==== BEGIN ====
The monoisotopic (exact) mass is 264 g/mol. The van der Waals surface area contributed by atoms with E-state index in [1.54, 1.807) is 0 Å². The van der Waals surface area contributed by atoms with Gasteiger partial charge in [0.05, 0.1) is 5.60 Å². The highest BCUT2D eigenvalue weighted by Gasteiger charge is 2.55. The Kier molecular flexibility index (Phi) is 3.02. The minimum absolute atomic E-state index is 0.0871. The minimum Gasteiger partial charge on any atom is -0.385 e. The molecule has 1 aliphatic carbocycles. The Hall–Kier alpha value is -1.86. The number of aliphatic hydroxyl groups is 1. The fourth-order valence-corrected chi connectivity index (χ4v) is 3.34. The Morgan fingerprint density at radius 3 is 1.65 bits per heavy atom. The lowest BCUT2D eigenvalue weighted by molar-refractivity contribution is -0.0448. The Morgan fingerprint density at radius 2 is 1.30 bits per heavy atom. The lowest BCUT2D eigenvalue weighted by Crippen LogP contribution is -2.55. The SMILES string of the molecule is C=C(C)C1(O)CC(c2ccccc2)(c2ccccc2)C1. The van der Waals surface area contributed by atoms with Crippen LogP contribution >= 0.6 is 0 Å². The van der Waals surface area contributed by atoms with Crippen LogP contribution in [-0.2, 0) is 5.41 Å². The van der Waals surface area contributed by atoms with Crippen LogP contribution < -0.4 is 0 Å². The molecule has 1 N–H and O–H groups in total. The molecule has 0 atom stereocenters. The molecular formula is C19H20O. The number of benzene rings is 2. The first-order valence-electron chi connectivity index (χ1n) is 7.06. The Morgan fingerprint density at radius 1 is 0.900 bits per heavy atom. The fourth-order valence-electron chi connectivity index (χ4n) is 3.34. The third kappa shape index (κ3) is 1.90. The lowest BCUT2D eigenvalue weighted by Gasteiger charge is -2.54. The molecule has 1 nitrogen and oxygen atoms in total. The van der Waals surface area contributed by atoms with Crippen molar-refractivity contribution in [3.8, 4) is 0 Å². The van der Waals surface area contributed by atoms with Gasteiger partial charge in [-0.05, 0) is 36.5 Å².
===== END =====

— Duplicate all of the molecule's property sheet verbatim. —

The monoisotopic (exact) mass is 264 g/mol. The van der Waals surface area contributed by atoms with E-state index in [1.54, 1.807) is 0 Å². The van der Waals surface area contributed by atoms with Gasteiger partial charge in [0.05, 0.1) is 5.60 Å². The highest BCUT2D eigenvalue weighted by Gasteiger charge is 2.55. The Kier molecular flexibility index (Phi) is 3.02. The minimum absolute atomic E-state index is 0.0871. The minimum Gasteiger partial charge on any atom is -0.385 e. The molecule has 1 aliphatic carbocycles. The Hall–Kier alpha value is -1.86. The number of aliphatic hydroxyl groups is 1. The fourth-order valence-corrected chi connectivity index (χ4v) is 3.34. The Morgan fingerprint density at radius 3 is 1.65 bits per heavy atom. The lowest BCUT2D eigenvalue weighted by molar-refractivity contribution is -0.0448. The Morgan fingerprint density at radius 2 is 1.30 bits per heavy atom. The lowest BCUT2D eigenvalue weighted by Crippen LogP contribution is -2.55. The SMILES string of the molecule is C=C(C)C1(O)CC(c2ccccc2)(c2ccccc2)C1. The van der Waals surface area contributed by atoms with Crippen LogP contribution >= 0.6 is 0 Å². The van der Waals surface area contributed by atoms with Crippen LogP contribution in [-0.2, 0) is 5.41 Å². The van der Waals surface area contributed by atoms with Crippen LogP contribution < -0.4 is 0 Å². The molecule has 1 N–H and O–H groups in total. The molecule has 0 atom stereocenters. The molecular formula is C19H20O. The number of benzene rings is 2. The first-order valence-electron chi connectivity index (χ1n) is 7.06. The Morgan fingerprint density at radius 1 is 0.900 bits per heavy atom. The fourth-order valence-electron chi connectivity index (χ4n) is 3.34. The third kappa shape index (κ3) is 1.90. The lowest BCUT2D eigenvalue weighted by Gasteiger charge is -2.54. The molecule has 1 nitrogen and oxygen atoms in total. The van der Waals surface area contributed by atoms with Crippen molar-refractivity contribution in [3.8, 4) is 0 Å². The van der Waals surface area contributed by atoms with Gasteiger partial charge in [-0.05, 0) is 36.5 Å².